- Assets $252,090 (2011)
- Grants Received: $735,000 (2011)
- Grants Awarded: $68,640 (2011)
The New York Times Company Foundation is a tax-exempt entity closely linked to the New York Times Company, a major source of its funds. This Foundation reflects the political and cultural values of the Sulzberger family which, through its near-monopoly control of voting stock, effectively controls the company and its holdings such as the Boston Globe and The New York Times. The Foundation also directs the philanthropies of The Boston Globe Foundation.
The Chairman of the New York Times Company Foundation is former company Chairman and former Times publisher Arthur O. Sulzberger, father of the current company Chairman and Times Publisher Arthur O. Sulzberger, Jr. One member of its Board is Judith P. Sulzberger, sister of the younger Arthur.
The Foundation conducts "week-long immersion courses" -- called New York Times Institutes -- "on important news subjects for journalists from around the country." Since 2004, the Foundation has provided theatre grants in conjunction with the Alliance for Resident Theatres/New York. Such grants have the potential to influence what productions are done, and by whom.
The New York Times Company Foundation provides matching gifts of $1.50 for each dollar contributed by New York Times Company employees and retirees to "eligible" organizations. To be eligible, an organization must be either tax-exempt or governmental, and it must be involved in journalism, education, culture or environmentalism. This matching gift program thus has the effect of encouraging employee donations to mostly leftist organizations. Organizations chosen by Times Company employees that therefore received matching gifts from the Times Company Foundation include Greenpeace, the Sierra Club, and WBAI (the New York City radio station owned and run by Pacifica Radio).
The list of organizations chosen in recent years by New York Times Company Foundation officials to receive grants includes, among others, the American Friends Service Committee; the Aspen Institute; the Brookings Institution; the Children's Defense Fund; the Environmental Defense Fund; the National Association for the Advancement of Colored People; the National Organization for Women Legal Defense and Education Fund; National Public Radio; the National Security Archive; the National Urban League; the Natural Resources Defense Council; the Nature Conservancy; Planned Parenthood; the Puerto Rican Legal Defense and Education Fund; the Rainforest Alliance; the Sierra Club Legal Defense Fund; the Urban Institute; the Wilderness Society; the World Resources Institute; the World Wildlife Fund; and the YWCA of Boston.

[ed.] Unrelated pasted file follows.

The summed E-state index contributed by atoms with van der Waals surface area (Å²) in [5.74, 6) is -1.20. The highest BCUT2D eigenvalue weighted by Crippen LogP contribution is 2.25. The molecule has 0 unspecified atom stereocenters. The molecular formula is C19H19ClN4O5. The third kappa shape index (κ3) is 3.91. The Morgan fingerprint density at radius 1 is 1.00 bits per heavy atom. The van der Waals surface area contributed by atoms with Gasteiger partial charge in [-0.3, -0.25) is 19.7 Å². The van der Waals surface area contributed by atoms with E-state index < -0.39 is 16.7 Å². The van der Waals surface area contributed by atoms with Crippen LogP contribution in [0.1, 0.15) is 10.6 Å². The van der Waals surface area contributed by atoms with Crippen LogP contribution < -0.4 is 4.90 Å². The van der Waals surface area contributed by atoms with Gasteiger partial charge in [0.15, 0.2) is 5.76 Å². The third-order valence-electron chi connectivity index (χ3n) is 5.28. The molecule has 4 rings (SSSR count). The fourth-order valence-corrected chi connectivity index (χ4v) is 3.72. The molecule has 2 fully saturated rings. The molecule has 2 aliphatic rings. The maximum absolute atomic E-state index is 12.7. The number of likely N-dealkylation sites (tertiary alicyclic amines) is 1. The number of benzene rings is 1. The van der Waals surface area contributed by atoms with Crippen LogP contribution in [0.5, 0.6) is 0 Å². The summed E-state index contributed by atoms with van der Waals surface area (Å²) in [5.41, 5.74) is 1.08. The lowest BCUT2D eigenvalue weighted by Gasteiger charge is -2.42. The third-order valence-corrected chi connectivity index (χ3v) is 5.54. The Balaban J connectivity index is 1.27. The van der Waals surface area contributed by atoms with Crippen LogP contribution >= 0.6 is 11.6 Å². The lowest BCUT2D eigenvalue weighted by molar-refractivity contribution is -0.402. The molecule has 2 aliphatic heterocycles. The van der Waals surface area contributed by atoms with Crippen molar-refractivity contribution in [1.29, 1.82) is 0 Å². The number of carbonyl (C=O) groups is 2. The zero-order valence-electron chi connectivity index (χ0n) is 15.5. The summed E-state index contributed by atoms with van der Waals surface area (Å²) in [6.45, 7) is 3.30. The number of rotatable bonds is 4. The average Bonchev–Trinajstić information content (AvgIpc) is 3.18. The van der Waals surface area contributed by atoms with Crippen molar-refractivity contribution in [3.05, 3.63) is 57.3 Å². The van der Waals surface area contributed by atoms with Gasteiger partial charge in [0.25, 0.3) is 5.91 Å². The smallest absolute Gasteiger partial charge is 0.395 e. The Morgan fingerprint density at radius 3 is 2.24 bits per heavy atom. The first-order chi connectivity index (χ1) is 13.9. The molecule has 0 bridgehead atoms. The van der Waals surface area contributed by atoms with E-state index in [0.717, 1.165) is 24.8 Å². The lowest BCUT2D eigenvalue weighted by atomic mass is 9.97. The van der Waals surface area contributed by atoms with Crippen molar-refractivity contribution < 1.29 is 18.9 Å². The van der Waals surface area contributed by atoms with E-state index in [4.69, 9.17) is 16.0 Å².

To view a list of additional noteworthy grantees of the New York Times Company Foundation, click here.
One analysis found that 98 percent of grant dollars given by the New York Times Company Foundation (to organizations with an ideological bent) went to groups that lean left. Only two percent of Times Company Foundation grant dollars went to groups that might be called conservative -- the American Enterprise Institute, the libertarian Manhattan Institute, and the Media Institute.
A study by the Media Research Center found that leftist groups given grants by the New York Times Foundation also tend to get favorable coverage in the news and opinion pages of the newspaper. For example, during a period when it was receiving tens of thousands of dollars from this Foundation, the Environmental Defense Fund got nearly twice as many mentions in The New York Times as it did in the Los Angeles Times, and almost three times as many as in the Washington Post.
The New York Times Company Foundation has a college scholarship program; it provides funds for Manhattan public elementary school P.S. 111, named for former Times owner and publisher Adolph S. Ochs; and it administers the "Neediest Fund" of the Times' "Help the Neediest" fundraising campaigns. Following the Islamist terrorist attacks of 9-11, a special appeal for this fund raised more than $52 million in donations, almost all of which was disbursed to worthy organizations to help people hit by the horror.
The New York Times Company Foundation, according to its own 9-11 "Neediest" list, sent a total of $700,000 to such traditionally leftwing legal activist groups as the Legal Aid Society, Legal Services for New York City, Pro Bono Net, and the Urban Justice Center.
(Information on grantees and monetary amounts courtesy of The Foundation Center, GuideStar, ActivistCash, the Capital Research Center and Undue Influence)